We know, or should know, that happiness doesn’t lie in accumulating physical things. Following this path inevitably leads to the amassing of useless stuff and no real sense of serenity. Real happiness is where you find home, whether this is a state of mind, a place of unconditional love, or a special house full of childhood memories.
One of these special houses, a particularly loved family home, still stands in Newcastle West. It is a free standing Edwardian terrace built by Herbert Porter in 1909 for himself, his fiancé Florence Jolly and their family to be. For almost 90 years, as Newcastle grew and commercialised around them it remained the only family home the couple and their daughters Ella and Hazel would ever know.
When Hazel Porter, the last member of her family, died in 1997 she left the property with all its domestic and personal items still in place to the National Trust. It remains Newcastle’s only National Trust property, containing objects from the 1910s to the 1990s and decorated with household furniture and domestic appliances from an earlier era. Outside the back door the small cottage garden still has its rainwater tank and wooden outhouse, a hardy lemon tree and the original fernery.
Ella and Hazel seem to have lived their adult lives happily removed from much of the activity of the outside world. Their realm was the private and the domestic, never marrying, never leaving home and only working outside the home for short periods of time. The treasured family home remained a powerful constant in their lives; providing an unbroken continuity from their childhood to adulthood and connecting them forever to their parents. It was the place where they had all been together; family moments had built on each other like bricks creating a solid shelter for the sisters which was as much emotional as physical.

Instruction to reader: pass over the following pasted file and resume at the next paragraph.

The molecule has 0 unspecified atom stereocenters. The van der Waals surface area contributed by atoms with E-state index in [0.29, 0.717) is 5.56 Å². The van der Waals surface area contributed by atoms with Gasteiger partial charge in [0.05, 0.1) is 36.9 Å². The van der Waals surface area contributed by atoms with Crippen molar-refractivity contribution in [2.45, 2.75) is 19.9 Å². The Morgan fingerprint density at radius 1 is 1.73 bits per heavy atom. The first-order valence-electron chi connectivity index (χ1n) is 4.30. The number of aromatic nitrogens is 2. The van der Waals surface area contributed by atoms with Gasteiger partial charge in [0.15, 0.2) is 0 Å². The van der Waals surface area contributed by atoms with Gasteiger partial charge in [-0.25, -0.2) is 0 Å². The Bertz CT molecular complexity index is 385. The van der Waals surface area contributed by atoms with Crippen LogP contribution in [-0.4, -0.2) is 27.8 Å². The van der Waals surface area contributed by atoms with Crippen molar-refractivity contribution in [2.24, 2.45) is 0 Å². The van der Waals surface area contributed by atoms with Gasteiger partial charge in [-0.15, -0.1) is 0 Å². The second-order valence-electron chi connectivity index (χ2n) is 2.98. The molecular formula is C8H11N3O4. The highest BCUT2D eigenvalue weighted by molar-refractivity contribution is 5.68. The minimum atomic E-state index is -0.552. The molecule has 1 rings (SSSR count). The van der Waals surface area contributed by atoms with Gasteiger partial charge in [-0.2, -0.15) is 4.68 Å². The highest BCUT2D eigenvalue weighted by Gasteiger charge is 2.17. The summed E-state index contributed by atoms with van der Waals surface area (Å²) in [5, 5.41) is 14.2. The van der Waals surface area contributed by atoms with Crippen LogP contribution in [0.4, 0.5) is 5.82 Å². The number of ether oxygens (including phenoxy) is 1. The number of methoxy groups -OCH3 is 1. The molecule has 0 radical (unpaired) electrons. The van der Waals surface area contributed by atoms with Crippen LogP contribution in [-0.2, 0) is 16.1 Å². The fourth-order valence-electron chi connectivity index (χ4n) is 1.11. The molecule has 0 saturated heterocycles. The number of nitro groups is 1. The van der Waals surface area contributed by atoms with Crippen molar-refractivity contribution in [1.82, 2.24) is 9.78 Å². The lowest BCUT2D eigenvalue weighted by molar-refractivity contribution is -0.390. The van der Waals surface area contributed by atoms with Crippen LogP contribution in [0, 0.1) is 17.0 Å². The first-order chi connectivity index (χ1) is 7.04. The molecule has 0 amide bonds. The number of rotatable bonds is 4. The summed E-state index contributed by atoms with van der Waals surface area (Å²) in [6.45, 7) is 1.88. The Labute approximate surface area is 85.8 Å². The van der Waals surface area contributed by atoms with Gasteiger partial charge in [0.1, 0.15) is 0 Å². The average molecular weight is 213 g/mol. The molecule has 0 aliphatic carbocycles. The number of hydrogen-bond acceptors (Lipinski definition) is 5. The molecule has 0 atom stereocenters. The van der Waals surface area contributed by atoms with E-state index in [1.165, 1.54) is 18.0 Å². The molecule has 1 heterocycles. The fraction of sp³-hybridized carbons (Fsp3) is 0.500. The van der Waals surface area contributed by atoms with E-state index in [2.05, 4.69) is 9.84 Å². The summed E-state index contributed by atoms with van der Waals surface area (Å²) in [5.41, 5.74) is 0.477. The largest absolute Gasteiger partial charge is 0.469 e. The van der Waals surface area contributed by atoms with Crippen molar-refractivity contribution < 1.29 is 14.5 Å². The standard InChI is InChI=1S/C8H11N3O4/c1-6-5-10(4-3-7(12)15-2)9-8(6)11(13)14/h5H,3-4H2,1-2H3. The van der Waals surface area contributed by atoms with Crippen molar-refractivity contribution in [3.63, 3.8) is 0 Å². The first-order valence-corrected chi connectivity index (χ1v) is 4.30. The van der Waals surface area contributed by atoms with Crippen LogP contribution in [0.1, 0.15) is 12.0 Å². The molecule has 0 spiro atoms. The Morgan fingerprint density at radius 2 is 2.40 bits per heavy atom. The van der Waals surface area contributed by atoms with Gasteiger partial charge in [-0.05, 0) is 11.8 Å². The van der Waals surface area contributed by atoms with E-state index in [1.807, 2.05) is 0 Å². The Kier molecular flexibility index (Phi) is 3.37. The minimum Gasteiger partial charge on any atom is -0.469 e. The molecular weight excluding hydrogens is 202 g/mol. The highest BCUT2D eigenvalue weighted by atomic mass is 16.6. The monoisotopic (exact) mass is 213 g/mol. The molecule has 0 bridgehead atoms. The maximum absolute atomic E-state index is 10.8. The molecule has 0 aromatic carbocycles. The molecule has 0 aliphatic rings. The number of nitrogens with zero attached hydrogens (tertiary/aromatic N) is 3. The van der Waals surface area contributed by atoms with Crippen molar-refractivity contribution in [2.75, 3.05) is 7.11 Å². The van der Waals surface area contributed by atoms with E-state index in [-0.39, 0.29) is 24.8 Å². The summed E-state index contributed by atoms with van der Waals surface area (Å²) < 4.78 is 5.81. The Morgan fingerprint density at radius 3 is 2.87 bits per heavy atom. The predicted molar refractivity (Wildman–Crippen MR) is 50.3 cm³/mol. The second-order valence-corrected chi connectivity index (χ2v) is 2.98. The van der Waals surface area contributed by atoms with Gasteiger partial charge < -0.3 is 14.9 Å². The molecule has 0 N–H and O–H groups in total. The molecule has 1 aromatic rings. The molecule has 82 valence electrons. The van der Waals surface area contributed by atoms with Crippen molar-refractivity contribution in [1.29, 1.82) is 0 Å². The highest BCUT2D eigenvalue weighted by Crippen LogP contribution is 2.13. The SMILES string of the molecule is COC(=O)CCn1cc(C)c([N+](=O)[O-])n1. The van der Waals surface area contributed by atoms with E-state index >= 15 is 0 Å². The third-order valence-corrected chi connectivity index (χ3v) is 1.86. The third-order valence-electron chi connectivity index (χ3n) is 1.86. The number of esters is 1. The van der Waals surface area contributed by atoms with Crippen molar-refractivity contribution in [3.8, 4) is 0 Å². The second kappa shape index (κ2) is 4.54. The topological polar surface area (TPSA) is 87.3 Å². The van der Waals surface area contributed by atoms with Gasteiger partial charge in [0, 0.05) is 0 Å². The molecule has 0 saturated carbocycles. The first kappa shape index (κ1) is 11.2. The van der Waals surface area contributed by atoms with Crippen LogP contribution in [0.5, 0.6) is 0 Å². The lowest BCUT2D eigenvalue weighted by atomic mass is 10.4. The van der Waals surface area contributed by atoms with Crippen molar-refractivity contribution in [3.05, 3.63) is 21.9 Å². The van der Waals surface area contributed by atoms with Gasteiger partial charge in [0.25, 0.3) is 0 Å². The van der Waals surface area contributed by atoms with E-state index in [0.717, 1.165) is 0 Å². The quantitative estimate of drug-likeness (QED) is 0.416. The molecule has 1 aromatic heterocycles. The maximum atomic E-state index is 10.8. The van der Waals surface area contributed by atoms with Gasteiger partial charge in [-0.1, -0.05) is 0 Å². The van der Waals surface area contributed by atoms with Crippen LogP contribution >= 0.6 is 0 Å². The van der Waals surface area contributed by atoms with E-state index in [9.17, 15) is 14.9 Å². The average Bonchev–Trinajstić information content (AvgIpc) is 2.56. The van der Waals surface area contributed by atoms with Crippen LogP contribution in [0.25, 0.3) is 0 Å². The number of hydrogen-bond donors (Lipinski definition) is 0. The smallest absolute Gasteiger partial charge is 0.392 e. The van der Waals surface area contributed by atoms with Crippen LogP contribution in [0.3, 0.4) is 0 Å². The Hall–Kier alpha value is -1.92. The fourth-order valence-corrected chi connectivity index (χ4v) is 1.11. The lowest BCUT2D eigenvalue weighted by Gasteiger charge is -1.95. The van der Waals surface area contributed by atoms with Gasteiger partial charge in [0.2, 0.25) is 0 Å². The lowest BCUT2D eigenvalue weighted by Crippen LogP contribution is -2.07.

Simple domestic pleasures seem to have given the siblings a sense of happiness and daily purpose and their world became one of gentle spinsterhood. Skills in dress making, embroidery, cooking and gardening helped them be fairly self-sufficient, allowing them to remain locked in a simpler time despite the world changing rapidly around them. But sometimes the outside world cannot be locked out.
When the Newcastle earthquake struck the house was hit badly and a wall collapsed across a door way trapping Ella and Hazel inside. Staff from the nearby Hunter Water Board came to check on the sisters and helped them to escape by pulling them through a window. The house was structurally damaged and for the first and only time in their lives the sisters had to move from their beloved family home while it was repaired.
The Porters would no doubt be delighted that their family home remains intact, the rooms looking just as they did when they were in residence. It’s just what they wanted. But have the Porters really left the house they loved so much? Ghost tours have been run in the house and the question of paranormal activity cannot be ruled out. I don’t think this is a scary thought, but a comforting one – the Porters are still at home.
Miss Porters House, 434 King Street Newcastle West is open on the 2nd Sunday of the month from 1.00pm – 4.00pm. Entry fees apply. Phone: 4927 0202. It is managed by volunteers who welcome prospective volunteers. Private visits are available at other times including a ‘Talk and Tour ‘and a ‘High Tea and Tour’. Contact the National Trust to organise. www.nationaltrust.org.au/nsw/MissPortersHouse
Have you chosen the West End as your home or as the perfect place to run your business? Do you have a West End tale which deserves a wider audience? What inspires and infuriates you about the West End? If you have a story to tell I would love to talk to you! Here’s how to find me: firstname.lastname@example.org; 0413 250 155.